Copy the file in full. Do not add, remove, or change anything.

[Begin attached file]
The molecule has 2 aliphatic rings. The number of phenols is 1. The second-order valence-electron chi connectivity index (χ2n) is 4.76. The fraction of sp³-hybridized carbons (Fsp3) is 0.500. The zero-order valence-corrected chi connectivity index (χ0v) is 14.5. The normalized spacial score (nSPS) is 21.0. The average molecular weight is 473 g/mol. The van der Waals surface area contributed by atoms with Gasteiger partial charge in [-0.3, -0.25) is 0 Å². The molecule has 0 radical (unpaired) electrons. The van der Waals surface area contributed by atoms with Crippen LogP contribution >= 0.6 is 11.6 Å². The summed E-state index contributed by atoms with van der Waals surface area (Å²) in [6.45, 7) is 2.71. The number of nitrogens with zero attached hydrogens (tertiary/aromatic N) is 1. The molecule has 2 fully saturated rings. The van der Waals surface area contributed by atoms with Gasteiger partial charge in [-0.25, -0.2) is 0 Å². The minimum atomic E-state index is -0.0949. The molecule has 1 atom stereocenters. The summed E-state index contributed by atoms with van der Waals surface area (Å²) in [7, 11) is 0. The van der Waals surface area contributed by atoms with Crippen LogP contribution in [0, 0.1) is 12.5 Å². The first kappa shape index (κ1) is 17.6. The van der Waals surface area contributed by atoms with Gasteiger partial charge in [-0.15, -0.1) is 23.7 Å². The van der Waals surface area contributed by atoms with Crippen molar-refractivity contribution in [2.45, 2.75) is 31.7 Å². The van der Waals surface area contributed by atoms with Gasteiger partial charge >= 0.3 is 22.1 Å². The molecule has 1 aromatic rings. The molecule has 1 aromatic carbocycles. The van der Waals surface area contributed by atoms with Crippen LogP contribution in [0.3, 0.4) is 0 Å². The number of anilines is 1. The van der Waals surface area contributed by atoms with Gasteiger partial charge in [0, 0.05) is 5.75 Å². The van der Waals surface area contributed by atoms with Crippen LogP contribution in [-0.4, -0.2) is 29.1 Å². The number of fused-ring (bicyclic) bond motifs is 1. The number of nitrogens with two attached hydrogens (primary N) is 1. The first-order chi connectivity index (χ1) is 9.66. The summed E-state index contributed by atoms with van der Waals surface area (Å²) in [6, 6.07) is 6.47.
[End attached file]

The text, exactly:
The molecule has 2 aliphatic rings. The number of phenols is 1. The second-order valence-electron chi connectivity index (χ2n) is 4.76. The fraction of sp³-hybridized carbons (Fsp3) is 0.500. The zero-order valence-corrected chi connectivity index (χ0v) is 14.5. The normalized spacial score (nSPS) is 21.0. The average molecular weight is 473 g/mol. The van der Waals surface area contributed by atoms with Gasteiger partial charge in [-0.3, -0.25) is 0 Å². The molecule has 0 radical (unpaired) electrons. The van der Waals surface area contributed by atoms with Crippen LogP contribution >= 0.6 is 11.6 Å². The summed E-state index contributed by atoms with van der Waals surface area (Å²) in [6.45, 7) is 2.71. The number of nitrogens with zero attached hydrogens (tertiary/aromatic N) is 1. The molecule has 2 fully saturated rings. The van der Waals surface area contributed by atoms with Gasteiger partial charge in [-0.25, -0.2) is 0 Å². The minimum atomic E-state index is -0.0949. The molecule has 1 atom stereocenters. The summed E-state index contributed by atoms with van der Waals surface area (Å²) in [7, 11) is 0. The van der Waals surface area contributed by atoms with Crippen LogP contribution in [0, 0.1) is 12.5 Å². The first kappa shape index (κ1) is 17.6. The van der Waals surface area contributed by atoms with Gasteiger partial charge in [-0.15, -0.1) is 23.7 Å². The van der Waals surface area contributed by atoms with Crippen molar-refractivity contribution in [2.45, 2.75) is 31.7 Å². The van der Waals surface area contributed by atoms with Gasteiger partial charge >= 0.3 is 22.1 Å². The molecule has 1 aromatic rings. The molecule has 1 aromatic carbocycles. The van der Waals surface area contributed by atoms with Crippen LogP contribution in [0.3, 0.4) is 0 Å². The number of anilines is 1. The van der Waals surface area contributed by atoms with Gasteiger partial charge in [0, 0.05) is 5.75 Å². The van der Waals surface area contributed by atoms with Crippen LogP contribution in [-0.4, -0.2) is 29.1 Å². The number of fused-ring (bicyclic) bond motifs is 1. The number of nitrogens with two attached hydrogens (primary N) is 1. The first-order chi connectivity index (χ1) is 9.66. The summed E-state index contributed by atoms with van der Waals surface area (Å²) in [6, 6.07) is 6.47.